It may be a good idea though to add a general key/value map, so vendors can extend the configuration (of which the most popular ones can be put up for standardisation later). Then again, a second vendor specific annotation is always an option as well, so we as spec would not have to worry about that.
It really is; a lot of alternatives were considered and rejected, and we looked a lot at existing implementations both in Java and elsewhere.
Also, as I mentioned, I tested the RI implementation for well over a year, and my previous website https://zeef.com used an approach quite like this since half of 2013 and later on was updated to use exactly this approach. With 200k pageviews a month and ~5k logins a month over a period of 4 years this must certainly count as something that was extensively tested in practice and tuned over the years.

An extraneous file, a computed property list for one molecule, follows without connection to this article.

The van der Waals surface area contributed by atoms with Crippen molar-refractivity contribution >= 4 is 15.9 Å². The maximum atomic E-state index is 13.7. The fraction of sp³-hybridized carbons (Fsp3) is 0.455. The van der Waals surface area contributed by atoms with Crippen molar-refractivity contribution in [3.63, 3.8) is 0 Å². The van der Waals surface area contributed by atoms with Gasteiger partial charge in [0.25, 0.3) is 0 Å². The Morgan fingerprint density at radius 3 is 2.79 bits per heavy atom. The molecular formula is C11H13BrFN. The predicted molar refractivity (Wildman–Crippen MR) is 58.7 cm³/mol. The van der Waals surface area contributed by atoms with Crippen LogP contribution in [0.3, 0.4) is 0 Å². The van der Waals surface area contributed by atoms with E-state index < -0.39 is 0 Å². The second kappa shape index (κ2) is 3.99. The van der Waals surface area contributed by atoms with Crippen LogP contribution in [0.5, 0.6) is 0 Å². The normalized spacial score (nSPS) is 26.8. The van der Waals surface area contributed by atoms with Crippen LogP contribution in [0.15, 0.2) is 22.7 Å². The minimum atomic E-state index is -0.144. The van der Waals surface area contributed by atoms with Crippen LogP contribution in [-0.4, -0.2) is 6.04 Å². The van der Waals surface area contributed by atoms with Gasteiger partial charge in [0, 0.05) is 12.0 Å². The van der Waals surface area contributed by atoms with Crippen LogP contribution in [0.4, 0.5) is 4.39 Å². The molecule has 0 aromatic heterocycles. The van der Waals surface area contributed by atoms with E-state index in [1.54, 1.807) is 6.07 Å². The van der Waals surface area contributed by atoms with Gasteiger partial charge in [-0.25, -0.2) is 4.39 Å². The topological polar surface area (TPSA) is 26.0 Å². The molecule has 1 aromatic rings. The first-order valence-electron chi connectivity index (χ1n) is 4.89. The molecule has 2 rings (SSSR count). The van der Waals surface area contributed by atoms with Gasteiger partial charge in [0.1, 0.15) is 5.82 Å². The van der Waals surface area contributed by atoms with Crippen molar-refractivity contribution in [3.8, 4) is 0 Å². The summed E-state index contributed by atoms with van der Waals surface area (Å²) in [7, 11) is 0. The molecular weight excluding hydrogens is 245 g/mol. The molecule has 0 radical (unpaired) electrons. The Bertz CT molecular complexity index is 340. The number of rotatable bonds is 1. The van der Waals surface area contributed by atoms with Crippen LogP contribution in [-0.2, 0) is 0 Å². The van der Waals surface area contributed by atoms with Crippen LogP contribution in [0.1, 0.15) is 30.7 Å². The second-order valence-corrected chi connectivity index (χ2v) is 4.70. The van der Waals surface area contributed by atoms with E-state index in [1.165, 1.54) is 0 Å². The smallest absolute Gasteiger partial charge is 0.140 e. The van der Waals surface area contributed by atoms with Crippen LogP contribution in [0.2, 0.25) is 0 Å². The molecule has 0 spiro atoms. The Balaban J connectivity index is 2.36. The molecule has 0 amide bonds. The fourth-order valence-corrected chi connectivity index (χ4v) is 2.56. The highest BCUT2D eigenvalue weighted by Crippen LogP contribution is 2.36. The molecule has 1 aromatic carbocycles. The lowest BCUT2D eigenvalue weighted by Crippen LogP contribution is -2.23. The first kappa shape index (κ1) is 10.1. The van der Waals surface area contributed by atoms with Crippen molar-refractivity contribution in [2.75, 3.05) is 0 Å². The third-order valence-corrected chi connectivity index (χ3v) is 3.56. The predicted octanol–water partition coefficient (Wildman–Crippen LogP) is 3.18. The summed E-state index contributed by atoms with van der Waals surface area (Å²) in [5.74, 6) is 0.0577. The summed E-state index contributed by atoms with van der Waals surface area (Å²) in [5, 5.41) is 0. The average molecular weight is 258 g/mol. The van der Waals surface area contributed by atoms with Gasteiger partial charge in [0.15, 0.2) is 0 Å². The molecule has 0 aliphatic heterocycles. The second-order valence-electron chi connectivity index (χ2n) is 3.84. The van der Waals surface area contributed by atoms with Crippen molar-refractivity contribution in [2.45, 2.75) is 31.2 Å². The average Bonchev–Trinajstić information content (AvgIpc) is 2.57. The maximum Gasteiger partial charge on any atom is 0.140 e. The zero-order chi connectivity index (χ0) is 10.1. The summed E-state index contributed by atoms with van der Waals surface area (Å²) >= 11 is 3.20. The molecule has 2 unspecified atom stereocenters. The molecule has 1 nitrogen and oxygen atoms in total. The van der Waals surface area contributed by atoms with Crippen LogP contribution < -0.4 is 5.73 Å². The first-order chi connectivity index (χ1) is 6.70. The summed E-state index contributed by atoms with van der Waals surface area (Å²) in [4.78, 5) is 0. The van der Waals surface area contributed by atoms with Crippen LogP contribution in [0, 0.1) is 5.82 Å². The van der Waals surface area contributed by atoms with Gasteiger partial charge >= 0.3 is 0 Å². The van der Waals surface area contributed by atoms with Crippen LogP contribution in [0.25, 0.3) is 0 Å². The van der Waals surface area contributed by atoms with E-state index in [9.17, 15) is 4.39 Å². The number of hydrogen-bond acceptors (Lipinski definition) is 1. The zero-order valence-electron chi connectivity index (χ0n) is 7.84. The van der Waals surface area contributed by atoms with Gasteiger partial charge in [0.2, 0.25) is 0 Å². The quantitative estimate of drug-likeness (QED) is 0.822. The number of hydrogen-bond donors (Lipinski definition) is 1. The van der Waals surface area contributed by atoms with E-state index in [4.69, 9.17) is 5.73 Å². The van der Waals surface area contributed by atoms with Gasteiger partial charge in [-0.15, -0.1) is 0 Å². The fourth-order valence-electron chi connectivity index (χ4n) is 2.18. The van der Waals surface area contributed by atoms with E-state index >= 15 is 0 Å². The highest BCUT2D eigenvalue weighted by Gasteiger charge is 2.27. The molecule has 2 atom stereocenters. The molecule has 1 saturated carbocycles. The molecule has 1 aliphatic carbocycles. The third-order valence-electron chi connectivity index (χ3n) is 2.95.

Additionally, this feature was extensively discussed with JSF EG member and general web expert (SO top user) Bauke Scholtz, so we had input from there too.
Indeed, that's exactly what I mentioned above ;) It is a long-lived authentication token and not a session management facility of any kind.
Indeed, step 2 and step 3 are conceptually different. Step 1 and 2, while different have a number of things in common.
In both cases, step 1 and 2 prevent the caller from having to go through an authentication dialog for every request. But they are an hierarchy, for step 1, step 2 seems to be the source authentication mechanism, while for step 2 it seems step 3 is (and here it actually is).
Not sure if it's really a limitation as such at the moment. Especially for the 1.0 release Alex mentioned to go for the low hanging fruit first, which here are cookies. It's designing the initial version of the spec for the 80% out there. The fact that cookies are used now does not exclude other things to be used at a later stage.
I could for sure. The core specification of them is in the annotation now, but as appeared in this conversation it certainly wouldn't hurt to provide more clarification about this in the spec document.